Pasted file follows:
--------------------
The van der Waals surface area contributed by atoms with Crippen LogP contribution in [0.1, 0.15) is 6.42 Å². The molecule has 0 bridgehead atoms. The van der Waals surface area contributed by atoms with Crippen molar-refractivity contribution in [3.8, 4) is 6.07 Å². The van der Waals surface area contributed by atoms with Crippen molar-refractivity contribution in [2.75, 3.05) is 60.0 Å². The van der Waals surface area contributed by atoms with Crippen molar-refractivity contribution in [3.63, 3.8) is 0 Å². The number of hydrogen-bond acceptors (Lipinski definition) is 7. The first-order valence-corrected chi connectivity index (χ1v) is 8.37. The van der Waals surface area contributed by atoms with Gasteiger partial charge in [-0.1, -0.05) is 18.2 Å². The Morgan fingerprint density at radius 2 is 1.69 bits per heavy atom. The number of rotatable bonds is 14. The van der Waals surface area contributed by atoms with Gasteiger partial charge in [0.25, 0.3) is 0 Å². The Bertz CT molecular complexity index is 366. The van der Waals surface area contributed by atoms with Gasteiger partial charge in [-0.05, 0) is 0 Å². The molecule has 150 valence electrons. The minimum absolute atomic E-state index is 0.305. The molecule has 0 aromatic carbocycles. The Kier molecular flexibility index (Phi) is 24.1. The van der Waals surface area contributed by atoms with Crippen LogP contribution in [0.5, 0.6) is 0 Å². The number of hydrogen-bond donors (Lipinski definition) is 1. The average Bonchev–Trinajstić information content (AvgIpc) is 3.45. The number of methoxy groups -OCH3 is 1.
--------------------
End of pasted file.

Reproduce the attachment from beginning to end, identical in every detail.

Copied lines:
The van der Waals surface area contributed by atoms with Crippen LogP contribution in [0.1, 0.15) is 6.42 Å². The molecule has 0 bridgehead atoms. The van der Waals surface area contributed by atoms with Crippen molar-refractivity contribution in [3.8, 4) is 6.07 Å². The van der Waals surface area contributed by atoms with Crippen molar-refractivity contribution in [2.75, 3.05) is 60.0 Å². The van der Waals surface area contributed by atoms with Crippen molar-refractivity contribution in [3.63, 3.8) is 0 Å². The number of hydrogen-bond acceptors (Lipinski definition) is 7. The first-order valence-corrected chi connectivity index (χ1v) is 8.37. The van der Waals surface area contributed by atoms with Gasteiger partial charge in [-0.1, -0.05) is 18.2 Å². The Morgan fingerprint density at radius 2 is 1.69 bits per heavy atom. The number of rotatable bonds is 14. The van der Waals surface area contributed by atoms with Gasteiger partial charge in [0.25, 0.3) is 0 Å². The Bertz CT molecular complexity index is 366. The van der Waals surface area contributed by atoms with Gasteiger partial charge in [-0.05, 0) is 0 Å². The molecule has 150 valence electrons. The minimum absolute atomic E-state index is 0.305. The molecule has 0 aromatic carbocycles. The Kier molecular flexibility index (Phi) is 24.1. The van der Waals surface area contributed by atoms with Crippen LogP contribution in [0.5, 0.6) is 0 Å². The number of hydrogen-bond donors (Lipinski definition) is 1. The average Bonchev–Trinajstić information content (AvgIpc) is 3.45. The number of methoxy groups -OCH3 is 1.